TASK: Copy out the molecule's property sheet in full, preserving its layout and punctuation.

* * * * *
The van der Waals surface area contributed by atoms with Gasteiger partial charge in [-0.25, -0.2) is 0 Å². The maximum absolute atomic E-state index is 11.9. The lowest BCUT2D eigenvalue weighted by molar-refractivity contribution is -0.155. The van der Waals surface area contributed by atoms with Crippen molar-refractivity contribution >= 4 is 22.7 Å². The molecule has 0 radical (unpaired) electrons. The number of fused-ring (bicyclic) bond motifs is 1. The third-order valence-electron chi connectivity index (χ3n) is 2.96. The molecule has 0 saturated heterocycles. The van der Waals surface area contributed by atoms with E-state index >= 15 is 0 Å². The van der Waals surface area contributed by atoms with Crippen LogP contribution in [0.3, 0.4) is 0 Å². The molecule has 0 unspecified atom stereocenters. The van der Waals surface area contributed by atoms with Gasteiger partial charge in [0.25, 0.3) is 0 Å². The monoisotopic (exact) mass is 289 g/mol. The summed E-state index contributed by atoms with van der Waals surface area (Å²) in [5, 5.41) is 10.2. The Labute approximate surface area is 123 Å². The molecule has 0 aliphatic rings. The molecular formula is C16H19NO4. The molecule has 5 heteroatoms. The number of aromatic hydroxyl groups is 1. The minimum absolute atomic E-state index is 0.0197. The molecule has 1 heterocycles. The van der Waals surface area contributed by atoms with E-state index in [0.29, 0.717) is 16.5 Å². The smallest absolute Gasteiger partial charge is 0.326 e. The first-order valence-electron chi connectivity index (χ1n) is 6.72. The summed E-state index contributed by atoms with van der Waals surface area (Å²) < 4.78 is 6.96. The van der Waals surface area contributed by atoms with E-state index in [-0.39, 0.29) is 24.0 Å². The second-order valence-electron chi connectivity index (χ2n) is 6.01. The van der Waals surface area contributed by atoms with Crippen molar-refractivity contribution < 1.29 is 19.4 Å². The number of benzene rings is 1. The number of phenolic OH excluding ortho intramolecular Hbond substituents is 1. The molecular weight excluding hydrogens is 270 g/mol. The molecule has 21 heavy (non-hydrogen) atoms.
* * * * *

The van der Waals surface area contributed by atoms with Gasteiger partial charge in [-0.25, -0.2) is 0 Å². The maximum absolute atomic E-state index is 11.9. The lowest BCUT2D eigenvalue weighted by molar-refractivity contribution is -0.155. The van der Waals surface area contributed by atoms with Crippen molar-refractivity contribution >= 4 is 22.7 Å². The molecule has 0 radical (unpaired) electrons. The number of fused-ring (bicyclic) bond motifs is 1. The third-order valence-electron chi connectivity index (χ3n) is 2.96. The molecule has 0 saturated heterocycles. The van der Waals surface area contributed by atoms with E-state index >= 15 is 0 Å². The van der Waals surface area contributed by atoms with Crippen LogP contribution in [0.3, 0.4) is 0 Å². The molecule has 0 unspecified atom stereocenters. The van der Waals surface area contributed by atoms with Gasteiger partial charge in [0.25, 0.3) is 0 Å². The monoisotopic (exact) mass is 289 g/mol. The summed E-state index contributed by atoms with van der Waals surface area (Å²) in [5, 5.41) is 10.2. The Labute approximate surface area is 123 Å². The molecule has 0 aliphatic rings. The molecular formula is C16H19NO4. The molecule has 5 heteroatoms. The number of aromatic hydroxyl groups is 1. The minimum absolute atomic E-state index is 0.0197. The molecule has 1 heterocycles. The van der Waals surface area contributed by atoms with E-state index in [0.29, 0.717) is 16.5 Å². The smallest absolute Gasteiger partial charge is 0.326 e. The first-order valence-electron chi connectivity index (χ1n) is 6.72. The summed E-state index contributed by atoms with van der Waals surface area (Å²) < 4.78 is 6.96. The van der Waals surface area contributed by atoms with E-state index in [-0.39, 0.29) is 24.0 Å². The second-order valence-electron chi connectivity index (χ2n) is 6.01. The van der Waals surface area contributed by atoms with Crippen molar-refractivity contribution < 1.29 is 19.4 Å². The number of benzene rings is 1. The number of phenolic OH excluding ortho intramolecular Hbond substituents is 1. The molecular weight excluding hydrogens is 270 g/mol. The molecule has 21 heavy (non-hydrogen) atoms.